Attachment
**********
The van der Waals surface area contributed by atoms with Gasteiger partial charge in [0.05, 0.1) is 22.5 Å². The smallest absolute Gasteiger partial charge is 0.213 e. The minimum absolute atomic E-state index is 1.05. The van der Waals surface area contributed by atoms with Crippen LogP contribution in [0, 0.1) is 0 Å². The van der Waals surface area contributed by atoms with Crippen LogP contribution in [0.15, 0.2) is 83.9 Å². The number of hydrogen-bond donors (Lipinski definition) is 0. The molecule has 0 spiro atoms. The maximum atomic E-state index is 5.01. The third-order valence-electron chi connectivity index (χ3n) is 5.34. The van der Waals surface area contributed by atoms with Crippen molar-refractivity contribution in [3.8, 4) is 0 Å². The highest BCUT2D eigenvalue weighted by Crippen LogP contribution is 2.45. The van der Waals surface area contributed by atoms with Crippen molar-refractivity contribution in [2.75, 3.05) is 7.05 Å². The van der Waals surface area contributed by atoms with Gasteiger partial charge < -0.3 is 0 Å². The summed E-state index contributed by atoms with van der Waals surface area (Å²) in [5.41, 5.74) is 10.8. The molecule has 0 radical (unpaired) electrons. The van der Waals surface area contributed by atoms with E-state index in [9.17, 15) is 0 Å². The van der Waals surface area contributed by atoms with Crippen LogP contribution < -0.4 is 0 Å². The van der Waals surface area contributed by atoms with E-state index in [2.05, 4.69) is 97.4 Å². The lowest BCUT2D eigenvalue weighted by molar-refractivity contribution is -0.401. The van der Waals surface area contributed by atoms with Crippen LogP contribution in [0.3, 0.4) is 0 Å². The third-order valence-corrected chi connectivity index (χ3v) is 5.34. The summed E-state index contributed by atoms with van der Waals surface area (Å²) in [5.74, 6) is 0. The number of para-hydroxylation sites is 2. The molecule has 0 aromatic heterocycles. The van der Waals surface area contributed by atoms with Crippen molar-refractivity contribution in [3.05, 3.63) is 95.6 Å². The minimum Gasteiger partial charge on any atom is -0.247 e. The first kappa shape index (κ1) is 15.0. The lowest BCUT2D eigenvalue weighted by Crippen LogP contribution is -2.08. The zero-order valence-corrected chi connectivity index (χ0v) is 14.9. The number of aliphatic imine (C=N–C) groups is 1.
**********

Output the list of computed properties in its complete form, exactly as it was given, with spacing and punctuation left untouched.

The van der Waals surface area contributed by atoms with Gasteiger partial charge in [0.05, 0.1) is 22.5 Å². The smallest absolute Gasteiger partial charge is 0.213 e. The minimum absolute atomic E-state index is 1.05. The van der Waals surface area contributed by atoms with Crippen LogP contribution in [0, 0.1) is 0 Å². The van der Waals surface area contributed by atoms with Crippen LogP contribution in [0.15, 0.2) is 83.9 Å². The number of hydrogen-bond donors (Lipinski definition) is 0. The molecule has 0 spiro atoms. The maximum atomic E-state index is 5.01. The third-order valence-electron chi connectivity index (χ3n) is 5.34. The van der Waals surface area contributed by atoms with Crippen molar-refractivity contribution in [3.8, 4) is 0 Å². The highest BCUT2D eigenvalue weighted by Crippen LogP contribution is 2.45. The van der Waals surface area contributed by atoms with Crippen molar-refractivity contribution in [2.75, 3.05) is 7.05 Å². The van der Waals surface area contributed by atoms with Gasteiger partial charge < -0.3 is 0 Å². The summed E-state index contributed by atoms with van der Waals surface area (Å²) in [5.41, 5.74) is 10.8. The molecule has 0 radical (unpaired) electrons. The van der Waals surface area contributed by atoms with E-state index in [9.17, 15) is 0 Å². The van der Waals surface area contributed by atoms with Crippen LogP contribution < -0.4 is 0 Å². The van der Waals surface area contributed by atoms with E-state index in [2.05, 4.69) is 97.4 Å². The lowest BCUT2D eigenvalue weighted by molar-refractivity contribution is -0.401. The van der Waals surface area contributed by atoms with Crippen LogP contribution in [0.3, 0.4) is 0 Å². The third-order valence-corrected chi connectivity index (χ3v) is 5.34. The summed E-state index contributed by atoms with van der Waals surface area (Å²) in [5.74, 6) is 0. The number of para-hydroxylation sites is 2. The molecule has 0 aromatic heterocycles. The van der Waals surface area contributed by atoms with Crippen molar-refractivity contribution in [3.05, 3.63) is 95.6 Å². The minimum Gasteiger partial charge on any atom is -0.247 e. The first kappa shape index (κ1) is 15.0. The lowest BCUT2D eigenvalue weighted by Crippen LogP contribution is -2.08. The zero-order valence-corrected chi connectivity index (χ0v) is 14.9. The number of aliphatic imine (C=N–C) groups is 1.